A comprehensive study of acid and base treatment of 3D printed poly(ε-caprolactone) scaffolds to tailor surface characteristics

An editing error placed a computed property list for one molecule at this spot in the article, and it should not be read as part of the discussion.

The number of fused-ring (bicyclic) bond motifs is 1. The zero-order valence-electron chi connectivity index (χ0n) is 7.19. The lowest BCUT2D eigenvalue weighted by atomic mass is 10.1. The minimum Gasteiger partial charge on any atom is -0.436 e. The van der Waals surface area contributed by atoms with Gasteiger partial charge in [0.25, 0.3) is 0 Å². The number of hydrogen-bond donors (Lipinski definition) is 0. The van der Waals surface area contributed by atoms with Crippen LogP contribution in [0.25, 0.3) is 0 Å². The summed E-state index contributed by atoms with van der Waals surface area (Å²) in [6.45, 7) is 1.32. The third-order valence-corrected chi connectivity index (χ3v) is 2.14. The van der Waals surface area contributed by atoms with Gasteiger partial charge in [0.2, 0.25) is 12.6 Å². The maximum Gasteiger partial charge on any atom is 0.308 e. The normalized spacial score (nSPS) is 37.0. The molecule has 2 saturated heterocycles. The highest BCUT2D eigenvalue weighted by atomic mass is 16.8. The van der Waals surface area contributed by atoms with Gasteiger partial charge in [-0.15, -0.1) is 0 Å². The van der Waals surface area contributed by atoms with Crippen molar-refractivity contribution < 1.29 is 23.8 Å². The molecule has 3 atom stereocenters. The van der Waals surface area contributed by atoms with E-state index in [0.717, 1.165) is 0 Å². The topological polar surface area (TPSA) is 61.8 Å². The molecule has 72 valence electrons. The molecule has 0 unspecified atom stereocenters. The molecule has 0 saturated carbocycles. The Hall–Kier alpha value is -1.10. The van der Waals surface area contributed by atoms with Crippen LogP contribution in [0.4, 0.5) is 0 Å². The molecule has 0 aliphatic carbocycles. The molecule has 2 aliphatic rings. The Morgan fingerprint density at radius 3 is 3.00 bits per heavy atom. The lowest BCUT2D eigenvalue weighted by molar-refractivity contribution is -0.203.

Poly(ε-caprolactone) (PCL) chain cleavage results in the formation of polar terminal species, comprising hydroxy and carboxyl groups that enhance surface hydrophilicity and enable subsequent biofunctionalization. However, the direct effects of various acidic and basic treatments on 3D printed PCL scaffolds have not been studied from a functional perspective. In this study, we comprehensively assessed the influence of acid (hydrochloric, HCl) and base (sodium hydroxide, NaOH) catalyzed hydrolysis across different conditions on various properties of 3D printed PCL scaffolds. Analyses included testing of physiochemical and mechanical properties, and assessment of rate and stability of surface-nucleating bioactive apatite-like minerals. HCl exposure resulted in pronounced bulk degradation, as observed through limited increase in surface charge, pronounced mechanical weakening, and clear decrease in molecular weight. Conversely, NaOH treatment resulted in a more superficial degradation, with a dramatic increase in surface charge, much lower mechanical degradation, and little change in molecular weight. Indeed, the characteristics observed under acidic catalysis appeared more representative of physiological degradation. The apatite-like coating on the base-treated surface was found to be superior. Our results demonstrate the range of surface and bulk properties achievable through these accessible treatments, and support such techniques for the functionalization of PCL scaffolds for biomedical applications.